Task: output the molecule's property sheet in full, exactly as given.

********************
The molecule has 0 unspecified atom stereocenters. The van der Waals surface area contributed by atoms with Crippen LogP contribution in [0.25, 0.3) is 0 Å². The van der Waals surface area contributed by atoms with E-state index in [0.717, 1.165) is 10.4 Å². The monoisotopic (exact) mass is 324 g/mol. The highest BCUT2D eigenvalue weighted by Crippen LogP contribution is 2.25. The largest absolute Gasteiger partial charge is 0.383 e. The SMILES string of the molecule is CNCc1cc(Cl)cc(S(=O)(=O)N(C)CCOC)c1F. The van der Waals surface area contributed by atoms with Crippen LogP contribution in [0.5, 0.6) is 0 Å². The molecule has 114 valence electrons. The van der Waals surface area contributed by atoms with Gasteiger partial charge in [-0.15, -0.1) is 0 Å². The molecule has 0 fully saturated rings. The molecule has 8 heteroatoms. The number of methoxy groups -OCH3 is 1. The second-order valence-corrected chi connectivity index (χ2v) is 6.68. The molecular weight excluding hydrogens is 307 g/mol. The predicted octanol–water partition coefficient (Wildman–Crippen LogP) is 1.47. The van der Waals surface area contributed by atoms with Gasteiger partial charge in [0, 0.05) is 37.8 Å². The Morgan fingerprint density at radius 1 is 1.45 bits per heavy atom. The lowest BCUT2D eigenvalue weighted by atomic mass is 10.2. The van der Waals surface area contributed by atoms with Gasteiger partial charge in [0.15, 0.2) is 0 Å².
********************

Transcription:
The molecule has 0 unspecified atom stereocenters. The van der Waals surface area contributed by atoms with Crippen LogP contribution in [0.25, 0.3) is 0 Å². The van der Waals surface area contributed by atoms with E-state index in [0.717, 1.165) is 10.4 Å². The monoisotopic (exact) mass is 324 g/mol. The highest BCUT2D eigenvalue weighted by Crippen LogP contribution is 2.25. The largest absolute Gasteiger partial charge is 0.383 e. The SMILES string of the molecule is CNCc1cc(Cl)cc(S(=O)(=O)N(C)CCOC)c1F. The van der Waals surface area contributed by atoms with Crippen LogP contribution in [0.5, 0.6) is 0 Å². The molecule has 114 valence electrons. The van der Waals surface area contributed by atoms with Gasteiger partial charge in [-0.15, -0.1) is 0 Å². The molecule has 0 fully saturated rings. The molecule has 8 heteroatoms. The number of methoxy groups -OCH3 is 1. The second-order valence-corrected chi connectivity index (χ2v) is 6.68. The molecular weight excluding hydrogens is 307 g/mol. The predicted octanol–water partition coefficient (Wildman–Crippen LogP) is 1.47. The van der Waals surface area contributed by atoms with Gasteiger partial charge in [0, 0.05) is 37.8 Å². The Morgan fingerprint density at radius 1 is 1.45 bits per heavy atom. The lowest BCUT2D eigenvalue weighted by atomic mass is 10.2. The van der Waals surface area contributed by atoms with Gasteiger partial charge in [0.15, 0.2) is 0 Å².